• Paranoid
    • Schizoid
    • Schizotypal
    • Narcissistic
    • Histrionic
    • Borderline
    • Antisocial
    • Obsessive-Compulsive
    • Dependent
    • Avoidant

Some of these personality disorders are more recognizable and widely discussed in the public and on social media, but many may still be unfamiliar to a lot of us. Dependent personality disorder (DPD) is one of the least commonly diagnosed personality disorders on the list, but is not of any lesser importance.  It is defined as a Cluster C  disorder, and we will go through some of its signs and symptoms to look out for.


Dependent Personality Disorder

Paraphrasing from the APA definition, DPD is a personality disorder that causes individuals to be passive and submissive, essentially allowing others to make decisions for them and take control over major areas of their lives.  Additionally, those with DPD subordinate their personal needs to the needs of others because of depleted self-confidence and self-dependence.  Essentially, these individuals display an extreme level of ‘clinginess’, are unable to make decisions on their own, and have a serious fear of being abandoned or separated from those that they depend on.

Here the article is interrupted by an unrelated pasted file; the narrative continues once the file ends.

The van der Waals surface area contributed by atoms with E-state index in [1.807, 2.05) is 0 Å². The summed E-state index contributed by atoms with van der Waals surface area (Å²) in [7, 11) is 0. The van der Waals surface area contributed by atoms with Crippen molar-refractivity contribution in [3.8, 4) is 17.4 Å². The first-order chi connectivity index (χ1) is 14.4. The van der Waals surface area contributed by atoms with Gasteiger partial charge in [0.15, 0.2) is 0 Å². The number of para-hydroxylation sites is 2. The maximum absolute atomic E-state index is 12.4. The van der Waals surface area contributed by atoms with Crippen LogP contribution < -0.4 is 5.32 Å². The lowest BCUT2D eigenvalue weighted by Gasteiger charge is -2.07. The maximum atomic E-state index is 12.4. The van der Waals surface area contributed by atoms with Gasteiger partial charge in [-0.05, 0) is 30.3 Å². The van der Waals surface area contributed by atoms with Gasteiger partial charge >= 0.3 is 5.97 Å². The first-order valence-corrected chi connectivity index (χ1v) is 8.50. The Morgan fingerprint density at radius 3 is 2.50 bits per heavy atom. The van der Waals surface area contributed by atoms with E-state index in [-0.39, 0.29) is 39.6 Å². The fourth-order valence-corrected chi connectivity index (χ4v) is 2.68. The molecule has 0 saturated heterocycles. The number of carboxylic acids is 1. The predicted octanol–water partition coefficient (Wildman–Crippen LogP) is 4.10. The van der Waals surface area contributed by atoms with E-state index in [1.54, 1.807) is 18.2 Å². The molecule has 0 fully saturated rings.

Some studies show that DPD is more commonly diagnosed in women, but overall this disorder usually manifests in equal amounts in both men and women.  It commonly starts during childhood or by the age of 29, and can sometimes fizzle out during middle adulthood.  The origins of this disorder are not completely understood, but it may arise as a result of abusive relationships, a family history of other personality disorders/anxiety disorders, childhood trauma (including verbal abuse or life-threatening illness), cultural factors, or religious factors.


People who struggle with DPD become dependent on several people who are close to them, but usually become extremely dependent on one or two specific people.  They become very submissive and overly passive to whatever this person may want from them, and this list demonstrates that those with DPD may have symptoms such as:

  • Inability to make everyday decisions on their own
  • A need for reassurance or advice whenever making any type of decision